Beekeepers across Scotland are being urged to remain vigilant for American foulbrood (AFB) disease following an outbreak in an apiary near Alyth, Perthshire.
The notifiable honeybee disease, which poses no risk to public health or the quality and safety of honey, is caused by a spore-forming bacterium called paenibacillus larvae.
The spores enter the larva through feeding or contaminated food – once inside the bacteria kills the bee larva by completely consuming the body tissues.
According to the Scottish Government: “The spores are highly resistant to extremes of temperature, chemical attack and other adverse conditions that kill most bacteria and remain viable for many years.
“AFB kills off bee larva, is highly contagious and is difficult to eradicate. Unlike European foulbrood (EFB), hives with AFB cannot be treated and must be destroyed as there is no permitted treatment for the disease in the UK.”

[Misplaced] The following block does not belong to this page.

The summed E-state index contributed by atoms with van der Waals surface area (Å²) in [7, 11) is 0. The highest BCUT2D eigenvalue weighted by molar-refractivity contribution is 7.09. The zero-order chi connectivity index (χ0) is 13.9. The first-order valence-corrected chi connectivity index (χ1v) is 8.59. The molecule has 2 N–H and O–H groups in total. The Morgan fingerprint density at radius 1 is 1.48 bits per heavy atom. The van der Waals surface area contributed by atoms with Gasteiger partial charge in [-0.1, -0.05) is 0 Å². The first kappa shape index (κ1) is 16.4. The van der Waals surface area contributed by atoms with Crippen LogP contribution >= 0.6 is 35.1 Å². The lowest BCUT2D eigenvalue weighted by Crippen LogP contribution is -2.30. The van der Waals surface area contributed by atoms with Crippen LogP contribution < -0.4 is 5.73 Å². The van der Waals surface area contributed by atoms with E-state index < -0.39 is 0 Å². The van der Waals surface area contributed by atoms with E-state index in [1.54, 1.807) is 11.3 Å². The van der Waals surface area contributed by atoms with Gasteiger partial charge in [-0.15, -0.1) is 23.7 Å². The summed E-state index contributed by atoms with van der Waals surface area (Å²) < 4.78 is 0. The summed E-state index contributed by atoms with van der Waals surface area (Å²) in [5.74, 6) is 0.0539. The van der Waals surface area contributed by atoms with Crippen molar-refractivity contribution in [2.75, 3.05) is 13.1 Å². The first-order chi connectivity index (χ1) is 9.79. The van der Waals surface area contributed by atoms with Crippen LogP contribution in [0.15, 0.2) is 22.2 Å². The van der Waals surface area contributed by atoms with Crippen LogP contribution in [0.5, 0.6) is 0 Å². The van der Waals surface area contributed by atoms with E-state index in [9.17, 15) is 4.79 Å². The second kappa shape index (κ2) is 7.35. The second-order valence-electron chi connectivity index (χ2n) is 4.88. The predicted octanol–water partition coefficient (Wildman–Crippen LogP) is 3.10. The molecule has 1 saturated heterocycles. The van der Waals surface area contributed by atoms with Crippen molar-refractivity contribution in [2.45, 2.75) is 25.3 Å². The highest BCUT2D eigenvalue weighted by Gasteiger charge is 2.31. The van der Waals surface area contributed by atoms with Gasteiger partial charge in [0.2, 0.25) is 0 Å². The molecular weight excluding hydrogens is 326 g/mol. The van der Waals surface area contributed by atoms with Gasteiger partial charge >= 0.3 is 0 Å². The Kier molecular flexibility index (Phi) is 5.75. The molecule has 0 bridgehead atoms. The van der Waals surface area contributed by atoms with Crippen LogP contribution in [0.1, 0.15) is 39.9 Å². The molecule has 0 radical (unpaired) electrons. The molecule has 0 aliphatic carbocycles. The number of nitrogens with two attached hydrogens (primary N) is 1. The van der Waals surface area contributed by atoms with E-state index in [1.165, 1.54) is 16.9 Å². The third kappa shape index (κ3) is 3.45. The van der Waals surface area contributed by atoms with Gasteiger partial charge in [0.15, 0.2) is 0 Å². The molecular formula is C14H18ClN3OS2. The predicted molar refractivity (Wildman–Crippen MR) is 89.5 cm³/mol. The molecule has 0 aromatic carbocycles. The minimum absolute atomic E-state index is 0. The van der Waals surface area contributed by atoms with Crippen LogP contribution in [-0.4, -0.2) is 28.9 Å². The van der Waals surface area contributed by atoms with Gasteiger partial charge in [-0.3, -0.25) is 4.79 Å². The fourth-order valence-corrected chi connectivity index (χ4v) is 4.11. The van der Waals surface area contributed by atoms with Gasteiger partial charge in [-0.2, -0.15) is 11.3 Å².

The infected hives near Alyth have been destroyed and movement of bees and related equipment into, or out of, the affected apiary are under specific government controls.
Government has urged beekeepers to report any suspicions of the disease by emailing BeesMailbox@scotland.gsi.gov.uk or by phoning a local government office.
A government statement said: “Classic signs of the disease are sunken cappings on cells, which when uncapped reveal dead larvae in various stages of decomposition. The larvae have a caramel like, light to dark brown consistency and when drawn out, the decomposing material strings out rather than snapping off – the roppiness test.”
Beekeepers have also been urged to register on BeeBase – the national bee database which provides up-to-date information on the control of AFB and bee-related issues.